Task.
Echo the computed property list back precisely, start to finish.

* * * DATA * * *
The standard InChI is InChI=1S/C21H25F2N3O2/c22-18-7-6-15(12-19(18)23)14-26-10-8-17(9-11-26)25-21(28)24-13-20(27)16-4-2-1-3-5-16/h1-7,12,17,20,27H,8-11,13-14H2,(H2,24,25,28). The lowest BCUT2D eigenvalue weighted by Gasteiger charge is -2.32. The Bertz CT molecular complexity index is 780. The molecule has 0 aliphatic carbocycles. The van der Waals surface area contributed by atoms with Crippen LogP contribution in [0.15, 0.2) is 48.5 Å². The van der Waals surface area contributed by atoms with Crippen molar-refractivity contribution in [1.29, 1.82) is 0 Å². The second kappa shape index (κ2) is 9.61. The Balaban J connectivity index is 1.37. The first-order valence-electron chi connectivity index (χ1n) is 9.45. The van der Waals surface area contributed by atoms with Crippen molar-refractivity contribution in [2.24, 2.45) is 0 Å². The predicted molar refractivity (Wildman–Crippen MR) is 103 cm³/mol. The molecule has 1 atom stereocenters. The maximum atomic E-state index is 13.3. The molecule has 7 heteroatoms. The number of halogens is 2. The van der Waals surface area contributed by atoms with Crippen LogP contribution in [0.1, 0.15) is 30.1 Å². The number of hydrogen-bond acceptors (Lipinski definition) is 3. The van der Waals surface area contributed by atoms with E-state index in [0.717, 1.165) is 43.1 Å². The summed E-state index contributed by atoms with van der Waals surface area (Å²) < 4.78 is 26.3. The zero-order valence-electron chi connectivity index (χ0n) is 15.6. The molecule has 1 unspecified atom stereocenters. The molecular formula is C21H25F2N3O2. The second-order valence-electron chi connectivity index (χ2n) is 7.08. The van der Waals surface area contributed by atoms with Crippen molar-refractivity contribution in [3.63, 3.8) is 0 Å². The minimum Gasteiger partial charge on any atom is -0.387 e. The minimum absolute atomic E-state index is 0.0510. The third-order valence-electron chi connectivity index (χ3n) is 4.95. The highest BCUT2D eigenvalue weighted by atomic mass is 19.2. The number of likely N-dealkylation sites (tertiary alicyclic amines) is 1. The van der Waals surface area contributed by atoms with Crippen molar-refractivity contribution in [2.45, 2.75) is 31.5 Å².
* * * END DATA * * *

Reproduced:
The standard InChI is InChI=1S/C21H25F2N3O2/c22-18-7-6-15(12-19(18)23)14-26-10-8-17(9-11-26)25-21(28)24-13-20(27)16-4-2-1-3-5-16/h1-7,12,17,20,27H,8-11,13-14H2,(H2,24,25,28). The lowest BCUT2D eigenvalue weighted by Gasteiger charge is -2.32. The Bertz CT molecular complexity index is 780. The molecule has 0 aliphatic carbocycles. The van der Waals surface area contributed by atoms with Crippen LogP contribution in [0.15, 0.2) is 48.5 Å². The van der Waals surface area contributed by atoms with Crippen molar-refractivity contribution in [1.29, 1.82) is 0 Å². The second kappa shape index (κ2) is 9.61. The Balaban J connectivity index is 1.37. The first-order valence-electron chi connectivity index (χ1n) is 9.45. The van der Waals surface area contributed by atoms with Crippen molar-refractivity contribution in [2.24, 2.45) is 0 Å². The predicted molar refractivity (Wildman–Crippen MR) is 103 cm³/mol. The molecule has 1 atom stereocenters. The maximum atomic E-state index is 13.3. The molecule has 7 heteroatoms. The number of halogens is 2. The van der Waals surface area contributed by atoms with Crippen LogP contribution in [0.1, 0.15) is 30.1 Å². The number of hydrogen-bond acceptors (Lipinski definition) is 3. The van der Waals surface area contributed by atoms with E-state index in [0.717, 1.165) is 43.1 Å². The summed E-state index contributed by atoms with van der Waals surface area (Å²) < 4.78 is 26.3. The zero-order valence-electron chi connectivity index (χ0n) is 15.6. The molecule has 1 unspecified atom stereocenters. The molecular formula is C21H25F2N3O2. The second-order valence-electron chi connectivity index (χ2n) is 7.08. The van der Waals surface area contributed by atoms with Crippen molar-refractivity contribution in [3.63, 3.8) is 0 Å². The minimum Gasteiger partial charge on any atom is -0.387 e. The minimum absolute atomic E-state index is 0.0510. The third-order valence-electron chi connectivity index (χ3n) is 4.95. The highest BCUT2D eigenvalue weighted by atomic mass is 19.2. The number of likely N-dealkylation sites (tertiary alicyclic amines) is 1. The van der Waals surface area contributed by atoms with Crippen molar-refractivity contribution in [2.45, 2.75) is 31.5 Å².